He had that civilian military look about him: dark t-shirt, proper cargo pants, baseball cap, and a chip on the shoulder; the Winter Soldier on the run, having abandoned his plums. He was tidy, quiet, but stormy underneath. And he had his dog with him.
He came into the store, sort of nodded, made a silent beeline for the beer room. And he had his dog with him.
I knew he’d pick up a can or two of something, maybe a few other groceries, and I’d smile and ask him if he wanted his receipt, and he’d go through the motions stoically, just trying to hold in all the hell he’d seen. And he’d have his dog with him.
She was a sleek black lab, small for her breed, with kind eyes and only a simple red and black harness, no bold proclamations of “SERVICE DOG” or “DO NOT PET.” Just like her owner, she was tidy and quiet, quintessentially unobtrusive. The American’s with Disabilities Act does not require service dogs to be specifically marked; it’s up to the owner, and everything about this man said quite plainly, “Don’t ask me about it, I’d rather not tell you.”
As I watched their retreating backs, my manager asked rhetorically, “Come on, buddy, do you really have to bring your dog in here? You clearly don’t have a disability.” He spoke softly, half to himself, half to me. He was annoyed. He didn’t really mean any harm. Tim is a great guy, but he didn’t know. So many people don’t know. “Actually,” I ventured, “I’m pretty sure he has PTSD. That’s a therapy dog.” “Really?” He was genuinely surprised. “How can you tell?” “Well,” I said, “it’s the way they both act. He’s so quiet, the dog is so well behaved. She’s got a harness, and I saw his military ID bracelet.” “Oh.” He paused. “Well, now I feel like an asshole.” I laughed a little. “You’re not an asshole, it’s just not something many people know about, but it’s getting to be more common. It’s a great service for the men and women who have served us.” Tim nodded, “Makes sense.”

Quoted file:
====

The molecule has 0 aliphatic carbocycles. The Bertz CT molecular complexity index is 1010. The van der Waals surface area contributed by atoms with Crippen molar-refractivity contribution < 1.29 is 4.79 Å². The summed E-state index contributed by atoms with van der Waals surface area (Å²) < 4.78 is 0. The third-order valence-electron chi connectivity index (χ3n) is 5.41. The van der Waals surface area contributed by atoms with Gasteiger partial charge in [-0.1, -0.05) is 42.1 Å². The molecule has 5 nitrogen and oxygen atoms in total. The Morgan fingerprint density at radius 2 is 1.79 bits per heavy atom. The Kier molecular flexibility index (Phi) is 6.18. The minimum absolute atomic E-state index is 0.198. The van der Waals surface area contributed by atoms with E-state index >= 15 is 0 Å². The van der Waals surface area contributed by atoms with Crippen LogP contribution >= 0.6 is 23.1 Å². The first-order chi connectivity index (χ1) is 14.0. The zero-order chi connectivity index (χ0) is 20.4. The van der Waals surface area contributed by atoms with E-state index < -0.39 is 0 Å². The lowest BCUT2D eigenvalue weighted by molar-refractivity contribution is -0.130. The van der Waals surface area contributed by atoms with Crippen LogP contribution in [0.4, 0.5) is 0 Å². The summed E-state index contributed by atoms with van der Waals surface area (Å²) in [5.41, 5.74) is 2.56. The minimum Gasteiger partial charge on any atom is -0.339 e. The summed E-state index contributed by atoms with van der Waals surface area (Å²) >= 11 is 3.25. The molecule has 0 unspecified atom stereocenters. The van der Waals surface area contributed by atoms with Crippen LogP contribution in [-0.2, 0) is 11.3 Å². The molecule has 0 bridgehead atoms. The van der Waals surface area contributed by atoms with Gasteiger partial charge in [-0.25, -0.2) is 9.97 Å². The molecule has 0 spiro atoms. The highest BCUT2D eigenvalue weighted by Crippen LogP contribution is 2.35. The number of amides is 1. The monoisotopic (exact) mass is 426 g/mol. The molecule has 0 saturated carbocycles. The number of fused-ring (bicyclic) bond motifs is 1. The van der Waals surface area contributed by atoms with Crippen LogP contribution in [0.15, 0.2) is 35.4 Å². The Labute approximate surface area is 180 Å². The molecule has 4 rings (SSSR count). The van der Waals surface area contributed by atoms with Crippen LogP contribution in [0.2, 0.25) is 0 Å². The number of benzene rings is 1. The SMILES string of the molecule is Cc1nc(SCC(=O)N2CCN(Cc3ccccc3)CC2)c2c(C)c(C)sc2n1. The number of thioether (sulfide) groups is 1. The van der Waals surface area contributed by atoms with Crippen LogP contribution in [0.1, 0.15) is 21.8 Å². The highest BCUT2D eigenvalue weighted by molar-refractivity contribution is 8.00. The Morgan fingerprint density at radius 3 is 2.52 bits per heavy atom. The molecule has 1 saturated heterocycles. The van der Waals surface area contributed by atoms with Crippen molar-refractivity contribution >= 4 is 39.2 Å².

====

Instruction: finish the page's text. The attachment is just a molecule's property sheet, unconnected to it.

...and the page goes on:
A few moments later the veteran returned to the front of the store. “Find everything alright today?” I smiled. He nodded. The dog smiled. “Anything else for you?” He shook his head. “$7.96 is your total, would you like a receipt?” He shook his head. “Alright, well, you have a good day.” He nodded. My manager chimed in as well, “Have a good day, sir.”
He turned to me after they left. “I feel like a real jerk.” I shrugged, “Well, now you know, and you won’t have to fret about it the next time he comes in and he has his dog with him.”